Thursday, April 6, 2017

E is for Eye-catching Covers: 9 Tips on Finding a Great Book Designer #AtoZChallenge

The #AtoZChallenge 2017 Theme at Operation Awesome is the Publishing Journey.


If you’re searching for a book designer, the options seem endless. My Twitter feed is full of freelance designers. So, how do you choose the right designer for your book? You probably have an idea of how you’d like it to look, but also would like an expert to add in her ideas.

At Rebelight Publishing, I’ve had the privilege of working with a fantastic designer. Over and over, Melanie Matheson has produced stand-out book covers that have thrilled our authors and readers alike. She has over twenty-years experience in book design, so she knows her stuff. Recently I had a conversation with Melanie about how authors can spot a good designer and what elements they should be looking for in cover design. Here’s the advice she gave.


  1. Take some time to look around a bookstore and see what stands out. The ones that stand out are fresh and new and interesting. That’s what you want for your book. You don’t want it to blend in with all the rest.
  2. Take off your writer hat and put on your reader hat. What type of cover would make you want to pick up and read your book? What writers want on covers and what readers want are often two very different things.
  3. If you see a book cover you like, find out who designed it.
  4. Look for someone who is honest and a good communicator.
  5. Make sure you feel comfortable with whoever you choose otherwise it will be difficult to convey what you want and to ask for changes.
  6. Ask to see the designer’s portfolio. You are hiring the designer for a job, so treat early conversations like an interview. Ask questions.
  7. Hiring an inexperienced book designer my save you money initially, but you’ll end up paying more at the printer when costly changes have to be made to fix mistakes.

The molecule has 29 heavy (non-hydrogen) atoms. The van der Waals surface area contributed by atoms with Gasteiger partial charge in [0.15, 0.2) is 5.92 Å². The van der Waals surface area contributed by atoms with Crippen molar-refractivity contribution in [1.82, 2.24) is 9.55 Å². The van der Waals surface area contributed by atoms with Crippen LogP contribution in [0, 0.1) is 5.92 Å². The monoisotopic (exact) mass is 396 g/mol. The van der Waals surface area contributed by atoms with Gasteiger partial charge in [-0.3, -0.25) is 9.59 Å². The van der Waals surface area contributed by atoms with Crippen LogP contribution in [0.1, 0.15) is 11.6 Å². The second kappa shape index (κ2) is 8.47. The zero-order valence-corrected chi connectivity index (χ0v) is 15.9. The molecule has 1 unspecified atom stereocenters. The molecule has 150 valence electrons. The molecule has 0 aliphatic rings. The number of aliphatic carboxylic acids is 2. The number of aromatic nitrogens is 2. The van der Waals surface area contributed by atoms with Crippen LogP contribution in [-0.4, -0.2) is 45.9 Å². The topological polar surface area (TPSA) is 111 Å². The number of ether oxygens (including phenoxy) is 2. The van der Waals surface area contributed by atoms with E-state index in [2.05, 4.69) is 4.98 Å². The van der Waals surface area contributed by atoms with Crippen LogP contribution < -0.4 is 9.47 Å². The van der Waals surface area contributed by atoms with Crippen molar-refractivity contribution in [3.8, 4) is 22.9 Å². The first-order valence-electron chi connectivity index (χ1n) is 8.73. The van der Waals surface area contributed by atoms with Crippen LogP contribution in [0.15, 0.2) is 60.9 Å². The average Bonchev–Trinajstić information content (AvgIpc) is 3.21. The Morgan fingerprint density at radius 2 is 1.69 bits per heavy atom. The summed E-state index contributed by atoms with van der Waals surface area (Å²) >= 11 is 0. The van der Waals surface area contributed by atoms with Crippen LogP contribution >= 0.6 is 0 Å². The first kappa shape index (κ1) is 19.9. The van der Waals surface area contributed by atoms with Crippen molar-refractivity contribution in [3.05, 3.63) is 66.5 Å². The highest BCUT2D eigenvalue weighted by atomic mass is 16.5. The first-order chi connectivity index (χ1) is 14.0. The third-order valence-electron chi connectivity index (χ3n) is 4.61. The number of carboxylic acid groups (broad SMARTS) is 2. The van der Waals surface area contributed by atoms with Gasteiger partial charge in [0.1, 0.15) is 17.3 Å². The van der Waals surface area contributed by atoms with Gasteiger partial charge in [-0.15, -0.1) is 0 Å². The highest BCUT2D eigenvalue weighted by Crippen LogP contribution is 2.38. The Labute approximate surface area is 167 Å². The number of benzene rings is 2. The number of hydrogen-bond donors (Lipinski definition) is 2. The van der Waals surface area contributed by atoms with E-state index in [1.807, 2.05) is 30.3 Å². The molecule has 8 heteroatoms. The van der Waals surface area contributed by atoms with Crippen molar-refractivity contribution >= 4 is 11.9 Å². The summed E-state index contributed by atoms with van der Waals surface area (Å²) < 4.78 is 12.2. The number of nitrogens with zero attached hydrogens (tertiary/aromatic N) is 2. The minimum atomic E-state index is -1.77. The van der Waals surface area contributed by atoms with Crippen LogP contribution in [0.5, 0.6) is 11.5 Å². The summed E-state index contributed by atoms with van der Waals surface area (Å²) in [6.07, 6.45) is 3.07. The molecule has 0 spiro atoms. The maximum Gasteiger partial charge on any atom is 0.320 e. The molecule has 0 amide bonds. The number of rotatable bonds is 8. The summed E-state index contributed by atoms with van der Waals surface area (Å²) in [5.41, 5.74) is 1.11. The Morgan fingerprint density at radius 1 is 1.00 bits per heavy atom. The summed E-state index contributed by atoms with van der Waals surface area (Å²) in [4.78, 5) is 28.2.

8. Book covers are their own design specialty. Someone who specializes in corporate logos, may not be the best choice for a book designer. Find someone who has experience producing book covers and interiors and who loves books.
  9. As much as you may think you know exactly what you want for your book cover, keep an open mind and allow the designer to do their creative work. Trust their expertise.


 Thank you to Melanie for lending her expertise to us today!



















#AtoZchallenge 2017 Operation Awesome _letter title_

11 comments:

  1. Thanks for sharing such vital information. A book cover is the first impression the reader has of the book and it really needs to be appealing enough to catch the reader's attention.

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    VINODINI IYER

    http://ifsbutsandsetcs.com


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  2. I never realized so much thinking has to go into the cover of a book.... Interesting... Thanks for visiting my blog :)

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  3. I'm definitely drawn to a book cover that stands out. Doesn't always mean I'll buy it, but I'll pick it up which is half way to leaving the shop with it.

    Phillip | E is for Envelope Exchange

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  4. I have had two book covers designed for me, and the others I have done myself. I started doing them myself when I found it hard to put into words what I wanted and drew it out instead. That's when I realised I already had my cover!
    Debbie

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  5. Thank you for the insight into book covers. I design my own, so I'm always open to new thoughts.

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  6. Useful tips for authors. As a reader I am drawn to covers that tell a story, or at least hint at one.

    Nilanjana
    Madly-in-Verse

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  7. They always say you can't judge a book by its cover, but most people definitely do. A great cover is a HUGE marketing tool!

    26 Things To Hate About Writing: E is for Edits

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  8. Very useful. As writers we have to get all the details right. Great theme for the blog hop.

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  9. Love that Subversion cover. Just the right amount of creepy.

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  10. I like the Red Stone cover. Solid colors like those are what grab my attention. I'm fortunate to be married to a graphic artist who does my covers, but this is all very good information.
    Discarded Darlings - Jean Davis, Speculative Fiction Writer, A to Z: Editing Fiction

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